The GMC is proposing that medical programmes delivered by UK universities overseas will not be labelled in the same way as home-based programmes.
It proposes that graduates from GMC-approved programmes delivered abroad would be treated as holding an acceptable overseas qualification rather than a primary UK qualification.
The change would allow the GMC to make a distinction between UK and overseas programmes delivered by a medical school. Several such schools have either been established or are under way, with a Malaysia campus of Newcastle University and a Cyprus medical school co-hosted by St George’s University of London.
The changes would only apply prospectively and not to students already admitted under existing arrangements.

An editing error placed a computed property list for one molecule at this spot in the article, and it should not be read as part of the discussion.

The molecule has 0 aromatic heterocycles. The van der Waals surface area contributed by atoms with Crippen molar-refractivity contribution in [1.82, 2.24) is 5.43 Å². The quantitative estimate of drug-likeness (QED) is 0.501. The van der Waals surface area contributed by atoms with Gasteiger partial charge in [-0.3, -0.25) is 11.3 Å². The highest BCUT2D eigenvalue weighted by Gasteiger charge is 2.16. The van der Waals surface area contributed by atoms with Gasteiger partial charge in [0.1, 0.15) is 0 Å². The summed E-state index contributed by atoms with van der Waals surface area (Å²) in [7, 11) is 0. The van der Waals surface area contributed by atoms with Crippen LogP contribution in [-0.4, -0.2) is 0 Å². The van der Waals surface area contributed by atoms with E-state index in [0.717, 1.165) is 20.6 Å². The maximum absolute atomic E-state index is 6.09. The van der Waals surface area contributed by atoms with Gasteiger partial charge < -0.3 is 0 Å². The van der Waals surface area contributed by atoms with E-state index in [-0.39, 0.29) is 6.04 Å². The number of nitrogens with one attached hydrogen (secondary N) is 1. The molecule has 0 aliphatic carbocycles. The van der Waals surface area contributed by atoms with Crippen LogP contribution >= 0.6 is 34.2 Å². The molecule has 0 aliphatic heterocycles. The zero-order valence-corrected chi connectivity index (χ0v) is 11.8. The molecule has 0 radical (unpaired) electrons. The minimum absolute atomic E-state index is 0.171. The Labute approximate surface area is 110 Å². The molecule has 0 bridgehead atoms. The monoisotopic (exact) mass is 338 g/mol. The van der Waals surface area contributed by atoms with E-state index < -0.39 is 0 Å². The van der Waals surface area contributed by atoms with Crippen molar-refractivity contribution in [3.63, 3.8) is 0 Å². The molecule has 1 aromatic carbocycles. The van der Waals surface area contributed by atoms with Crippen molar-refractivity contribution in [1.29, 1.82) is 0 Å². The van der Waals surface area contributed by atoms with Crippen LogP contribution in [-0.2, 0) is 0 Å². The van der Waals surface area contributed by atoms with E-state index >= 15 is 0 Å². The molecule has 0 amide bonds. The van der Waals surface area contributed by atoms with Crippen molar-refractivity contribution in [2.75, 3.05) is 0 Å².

GMC council papers state: ‘A UK primary medical qualification would mean what its name and common sense suggest it should mean: that the holder has completed their studies in the UK.
‘For those who have not, their status would be more accurately reflected by inclusion on an appropriately named list — GMC Overseas Programme, or GMC European Programme.’
The change is part of a series of GMC recommendations to change the Medical Act 1983. These include the legal power to maintain lists of approved programmes rather than only institutions and the legal powers for the GMC to recover the costs of its overseas quality-assurance activity.